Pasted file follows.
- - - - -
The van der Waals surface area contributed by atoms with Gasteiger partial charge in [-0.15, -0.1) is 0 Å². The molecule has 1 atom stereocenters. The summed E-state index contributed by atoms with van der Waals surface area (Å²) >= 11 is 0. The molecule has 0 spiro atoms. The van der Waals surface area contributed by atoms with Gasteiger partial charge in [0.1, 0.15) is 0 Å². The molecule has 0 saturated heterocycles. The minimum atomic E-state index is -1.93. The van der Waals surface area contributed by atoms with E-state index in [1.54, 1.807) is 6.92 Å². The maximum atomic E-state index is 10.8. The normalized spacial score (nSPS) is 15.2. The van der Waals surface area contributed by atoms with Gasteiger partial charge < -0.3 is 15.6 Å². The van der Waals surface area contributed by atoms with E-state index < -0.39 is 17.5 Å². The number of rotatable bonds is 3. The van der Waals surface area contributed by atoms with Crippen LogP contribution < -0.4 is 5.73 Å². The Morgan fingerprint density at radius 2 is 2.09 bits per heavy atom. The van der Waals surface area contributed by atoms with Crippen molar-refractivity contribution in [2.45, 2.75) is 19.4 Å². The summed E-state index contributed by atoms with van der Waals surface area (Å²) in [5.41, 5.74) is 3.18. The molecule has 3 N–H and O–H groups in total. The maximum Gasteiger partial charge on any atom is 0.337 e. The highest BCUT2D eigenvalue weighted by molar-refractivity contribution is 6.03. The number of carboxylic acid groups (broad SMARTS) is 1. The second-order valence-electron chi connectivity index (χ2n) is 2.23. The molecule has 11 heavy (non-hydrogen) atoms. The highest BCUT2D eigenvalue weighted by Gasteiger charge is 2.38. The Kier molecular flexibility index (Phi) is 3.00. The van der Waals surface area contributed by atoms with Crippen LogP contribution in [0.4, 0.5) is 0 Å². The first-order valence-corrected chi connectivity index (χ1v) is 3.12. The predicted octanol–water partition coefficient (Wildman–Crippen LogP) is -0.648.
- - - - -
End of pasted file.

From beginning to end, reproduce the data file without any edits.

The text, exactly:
The van der Waals surface area contributed by atoms with Gasteiger partial charge in [-0.15, -0.1) is 0 Å². The molecule has 1 atom stereocenters. The summed E-state index contributed by atoms with van der Waals surface area (Å²) >= 11 is 0. The molecule has 0 spiro atoms. The van der Waals surface area contributed by atoms with Gasteiger partial charge in [0.1, 0.15) is 0 Å². The molecule has 0 saturated heterocycles. The minimum atomic E-state index is -1.93. The van der Waals surface area contributed by atoms with E-state index in [1.54, 1.807) is 6.92 Å². The maximum atomic E-state index is 10.8. The normalized spacial score (nSPS) is 15.2. The van der Waals surface area contributed by atoms with Gasteiger partial charge < -0.3 is 15.6 Å². The van der Waals surface area contributed by atoms with E-state index < -0.39 is 17.5 Å². The number of rotatable bonds is 3. The van der Waals surface area contributed by atoms with Crippen LogP contribution < -0.4 is 5.73 Å². The Morgan fingerprint density at radius 2 is 2.09 bits per heavy atom. The van der Waals surface area contributed by atoms with Crippen molar-refractivity contribution in [2.45, 2.75) is 19.4 Å². The summed E-state index contributed by atoms with van der Waals surface area (Å²) in [5.41, 5.74) is 3.18. The molecule has 3 N–H and O–H groups in total. The maximum Gasteiger partial charge on any atom is 0.337 e. The highest BCUT2D eigenvalue weighted by molar-refractivity contribution is 6.03. The number of carboxylic acid groups (broad SMARTS) is 1. The second-order valence-electron chi connectivity index (χ2n) is 2.23. The molecule has 11 heavy (non-hydrogen) atoms. The highest BCUT2D eigenvalue weighted by Gasteiger charge is 2.38. The Kier molecular flexibility index (Phi) is 3.00. The van der Waals surface area contributed by atoms with Crippen LogP contribution in [0.4, 0.5) is 0 Å². The first-order valence-corrected chi connectivity index (χ1v) is 3.12. The predicted octanol–water partition coefficient (Wildman–Crippen LogP) is -0.648.